The end-of-a-calendar year seems to trigger the same effect as end of life–a time of reflection, sometimes postmortem of life lived or “premortem”, depending on the point of view. Suitably, the book recommended here is also an end–the ship has arrived after 12 years to carry away Almustafa, “the chosen and the beloved”, from the fictitious land of Orphalese back to the place of his birth. He watches the ship sail in with joy. But it soon turns to sadness as “who can depart from his pain and aloneness without regret?” Time and again, I have seen in teaching over all these years our inability to let go of our pain, of what tortures and torments us. In fact, there is a strong attachment, clinging, to the pain.
There are those who see within us more than we are able to see. With borrowed sight, we travel to spaces within and begin to develop our own vision. And we have traveled a bit with some on this blog–the Vietnamese Buddhist monk Thich Nhat Hahn (Walking Meditation), universal thinker of Indian origin Krishnamurti (Book of Life), and now we flow with Kahlil Gibran and The Prophet. Gibran was an American from Lebanon. He wrote 17 books, nine in Arabic and eight in English. Of all these, The Prophet, written in English is the most popular with people and panned by critics. In fact, the popularity of the book, over nine million copies sold, has vaulted Gibran to being the third most popular poet.
Just like the rhythms of music, the lyrical cadence of prose poetry has certain rhythms that deeply affects us. This book contains 26 prose poems on major themes that punctuate the sentence of life from birth to death–love, marriage, children, giving, eating and drinking, work, joy and sorrow, houses, clothes, buying and selling, crime and punishment, laws, freedom, reason and passion, pain, self-knowledge, teaching, friendship, talking, time, good and evil, prayer, pleasure, beauty, pain, religion, and death. The words take on biblical as well as sufi tones. They clearly guided Gibran’s thinking in a strong way and he was a Maronite Christian who also absorbed the Sufi philosophy.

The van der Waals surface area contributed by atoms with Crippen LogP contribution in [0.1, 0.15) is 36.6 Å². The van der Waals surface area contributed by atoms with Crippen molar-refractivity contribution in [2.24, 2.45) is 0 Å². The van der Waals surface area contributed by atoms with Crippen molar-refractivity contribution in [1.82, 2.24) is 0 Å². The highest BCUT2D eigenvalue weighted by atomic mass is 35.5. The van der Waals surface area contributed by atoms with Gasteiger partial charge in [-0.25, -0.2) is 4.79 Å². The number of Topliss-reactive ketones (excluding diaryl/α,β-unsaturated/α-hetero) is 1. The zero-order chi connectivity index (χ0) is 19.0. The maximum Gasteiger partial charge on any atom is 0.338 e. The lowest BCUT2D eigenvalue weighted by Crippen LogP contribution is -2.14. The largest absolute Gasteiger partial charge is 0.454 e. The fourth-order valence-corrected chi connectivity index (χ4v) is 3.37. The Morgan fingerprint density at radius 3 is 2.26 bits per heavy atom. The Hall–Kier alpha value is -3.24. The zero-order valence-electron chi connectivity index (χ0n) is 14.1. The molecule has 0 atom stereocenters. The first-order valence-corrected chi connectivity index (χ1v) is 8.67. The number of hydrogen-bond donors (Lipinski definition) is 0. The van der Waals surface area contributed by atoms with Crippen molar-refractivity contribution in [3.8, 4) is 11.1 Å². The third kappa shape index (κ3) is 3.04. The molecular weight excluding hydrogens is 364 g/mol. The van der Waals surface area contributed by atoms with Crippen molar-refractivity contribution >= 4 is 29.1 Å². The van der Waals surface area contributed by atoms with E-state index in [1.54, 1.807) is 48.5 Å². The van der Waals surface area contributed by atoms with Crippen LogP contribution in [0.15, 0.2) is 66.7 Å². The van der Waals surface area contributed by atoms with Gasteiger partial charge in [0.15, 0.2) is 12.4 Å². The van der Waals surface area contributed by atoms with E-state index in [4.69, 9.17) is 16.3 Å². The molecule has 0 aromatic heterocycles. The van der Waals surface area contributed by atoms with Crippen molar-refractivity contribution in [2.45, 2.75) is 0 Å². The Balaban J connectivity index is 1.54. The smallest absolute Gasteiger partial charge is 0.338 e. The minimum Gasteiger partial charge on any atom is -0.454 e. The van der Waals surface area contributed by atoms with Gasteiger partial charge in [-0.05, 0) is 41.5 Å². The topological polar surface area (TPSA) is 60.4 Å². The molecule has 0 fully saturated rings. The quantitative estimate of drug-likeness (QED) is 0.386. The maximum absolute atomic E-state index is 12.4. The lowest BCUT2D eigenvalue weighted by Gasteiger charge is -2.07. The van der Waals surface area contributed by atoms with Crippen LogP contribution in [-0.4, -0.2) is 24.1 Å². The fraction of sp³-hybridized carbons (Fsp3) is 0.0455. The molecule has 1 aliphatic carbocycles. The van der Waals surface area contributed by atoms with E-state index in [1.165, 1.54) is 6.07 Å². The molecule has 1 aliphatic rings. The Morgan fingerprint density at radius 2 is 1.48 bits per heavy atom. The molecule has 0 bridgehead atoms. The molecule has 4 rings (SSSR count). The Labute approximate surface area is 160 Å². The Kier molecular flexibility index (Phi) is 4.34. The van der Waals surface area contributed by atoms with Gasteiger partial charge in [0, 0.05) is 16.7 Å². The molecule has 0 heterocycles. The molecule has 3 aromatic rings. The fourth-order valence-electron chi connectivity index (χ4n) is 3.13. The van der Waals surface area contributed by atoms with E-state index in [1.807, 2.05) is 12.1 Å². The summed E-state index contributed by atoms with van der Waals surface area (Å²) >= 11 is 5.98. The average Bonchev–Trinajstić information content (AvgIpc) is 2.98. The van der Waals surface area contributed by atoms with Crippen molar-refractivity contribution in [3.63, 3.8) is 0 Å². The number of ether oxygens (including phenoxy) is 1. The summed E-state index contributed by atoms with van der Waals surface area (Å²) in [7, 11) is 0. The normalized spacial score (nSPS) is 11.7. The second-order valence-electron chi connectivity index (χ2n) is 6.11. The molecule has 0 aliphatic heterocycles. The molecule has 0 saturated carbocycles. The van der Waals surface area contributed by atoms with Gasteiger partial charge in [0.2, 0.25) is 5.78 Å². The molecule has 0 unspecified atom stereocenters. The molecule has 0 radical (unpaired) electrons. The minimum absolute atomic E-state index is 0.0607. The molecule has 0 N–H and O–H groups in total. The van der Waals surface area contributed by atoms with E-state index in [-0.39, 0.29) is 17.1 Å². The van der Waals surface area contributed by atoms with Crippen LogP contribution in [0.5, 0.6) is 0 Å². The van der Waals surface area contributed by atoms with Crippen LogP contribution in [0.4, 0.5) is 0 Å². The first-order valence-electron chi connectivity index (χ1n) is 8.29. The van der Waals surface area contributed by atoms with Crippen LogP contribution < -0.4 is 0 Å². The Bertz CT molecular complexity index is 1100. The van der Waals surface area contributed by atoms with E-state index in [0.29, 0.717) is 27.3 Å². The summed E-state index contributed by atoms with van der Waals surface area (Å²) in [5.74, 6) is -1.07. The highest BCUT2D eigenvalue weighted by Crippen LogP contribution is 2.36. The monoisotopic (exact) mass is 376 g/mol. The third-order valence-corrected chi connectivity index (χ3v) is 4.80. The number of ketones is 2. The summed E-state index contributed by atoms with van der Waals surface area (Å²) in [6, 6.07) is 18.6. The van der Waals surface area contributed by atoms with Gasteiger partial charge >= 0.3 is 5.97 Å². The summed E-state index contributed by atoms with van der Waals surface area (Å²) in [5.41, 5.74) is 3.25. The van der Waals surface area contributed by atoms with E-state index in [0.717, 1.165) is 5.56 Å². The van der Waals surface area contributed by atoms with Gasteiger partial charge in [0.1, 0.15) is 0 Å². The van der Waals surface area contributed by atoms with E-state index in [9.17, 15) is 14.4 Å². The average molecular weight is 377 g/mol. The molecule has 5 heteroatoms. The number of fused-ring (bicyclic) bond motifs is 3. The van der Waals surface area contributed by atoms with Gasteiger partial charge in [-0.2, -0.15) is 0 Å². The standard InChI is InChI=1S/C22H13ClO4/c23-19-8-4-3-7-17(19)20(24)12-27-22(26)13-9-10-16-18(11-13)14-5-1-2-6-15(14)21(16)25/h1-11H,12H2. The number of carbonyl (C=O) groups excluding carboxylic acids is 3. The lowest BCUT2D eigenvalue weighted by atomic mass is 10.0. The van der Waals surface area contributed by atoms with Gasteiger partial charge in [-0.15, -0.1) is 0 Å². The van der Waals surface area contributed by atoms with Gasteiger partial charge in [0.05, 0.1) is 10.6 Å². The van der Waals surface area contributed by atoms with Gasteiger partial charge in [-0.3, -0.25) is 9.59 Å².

I am glad that when stumbling upon this book many years ago, I had not read any of the critics. There was little curiosity at that time of the author. So the book was read without any prejudice, solely focused on the content and its ripples on the mind pond. The imaginary prophet Almustafa descends the hill, after sighting the ship, to return to the town of Orphalese–and the people beseech him him to stay. The day of parting is the day of gathering. Almitra, a “seeress”, asks him to “give us of your truth” and begins with love. One of the most popular passages is Children. But enough said about the book to minimize the influence of this review.
For me, the book is best read privately, like the other recommended books. How does the mind receive the words? How does it ripple with the thoughts gently thrown in?
After reading the review of the book in the New Yorker, “Prophet Motive: The Kahlil Gibran Phenomenon “by Joan Acocella (gives a good biography of Gibran), several waves went through the mind.
Does the review suddenly change the meaning of the book?
How much does the author’s life affect our subsequent reactions? Many great authors (painters, musicians, mathematicians) had troubled lives.
To what extent is our thinking shepherded by critics and pundits? Do we passively allow our minds and lives to be molded by a few–what we read, view, eat, our political thoughts, our social behavior, our reactions, our judgments?
When we instinctively put labels, there are immediate mental programs associated with those labels that kick in. So how free and independent is our thinking process?
Are any of our thoughts free and our own? Or are we passive recipients, spoon-fed from birth, with no active independent thinking that is free of prejudice, bias, judgement–all highly limiting?
How do we read, see, hear, taste, smell, feel, think, act, live?
This is the year-end postmortem or premortem–a meditation on the mind.
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